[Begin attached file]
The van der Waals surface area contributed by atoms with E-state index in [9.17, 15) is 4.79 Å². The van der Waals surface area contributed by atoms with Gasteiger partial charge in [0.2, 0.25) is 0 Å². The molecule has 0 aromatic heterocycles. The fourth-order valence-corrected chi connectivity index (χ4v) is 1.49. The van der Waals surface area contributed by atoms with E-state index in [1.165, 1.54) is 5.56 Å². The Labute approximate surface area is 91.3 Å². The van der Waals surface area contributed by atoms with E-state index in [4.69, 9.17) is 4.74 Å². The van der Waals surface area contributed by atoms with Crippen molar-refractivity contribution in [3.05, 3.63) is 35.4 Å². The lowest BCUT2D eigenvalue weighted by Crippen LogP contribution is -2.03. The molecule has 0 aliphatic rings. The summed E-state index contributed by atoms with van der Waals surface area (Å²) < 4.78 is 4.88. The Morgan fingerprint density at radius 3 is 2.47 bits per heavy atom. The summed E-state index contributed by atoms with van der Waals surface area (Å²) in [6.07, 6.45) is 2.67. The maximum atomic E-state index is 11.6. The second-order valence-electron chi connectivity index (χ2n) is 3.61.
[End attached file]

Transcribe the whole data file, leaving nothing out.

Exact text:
The van der Waals surface area contributed by atoms with E-state index in [9.17, 15) is 4.79 Å². The van der Waals surface area contributed by atoms with Gasteiger partial charge in [0.2, 0.25) is 0 Å². The molecule has 0 aromatic heterocycles. The fourth-order valence-corrected chi connectivity index (χ4v) is 1.49. The van der Waals surface area contributed by atoms with E-state index in [1.165, 1.54) is 5.56 Å². The Labute approximate surface area is 91.3 Å². The van der Waals surface area contributed by atoms with E-state index in [4.69, 9.17) is 4.74 Å². The van der Waals surface area contributed by atoms with Crippen molar-refractivity contribution in [3.05, 3.63) is 35.4 Å². The lowest BCUT2D eigenvalue weighted by Crippen LogP contribution is -2.03. The molecule has 0 aliphatic rings. The summed E-state index contributed by atoms with van der Waals surface area (Å²) < 4.78 is 4.88. The Morgan fingerprint density at radius 3 is 2.47 bits per heavy atom. The summed E-state index contributed by atoms with van der Waals surface area (Å²) in [6.07, 6.45) is 2.67. The maximum atomic E-state index is 11.6. The second-order valence-electron chi connectivity index (χ2n) is 3.61.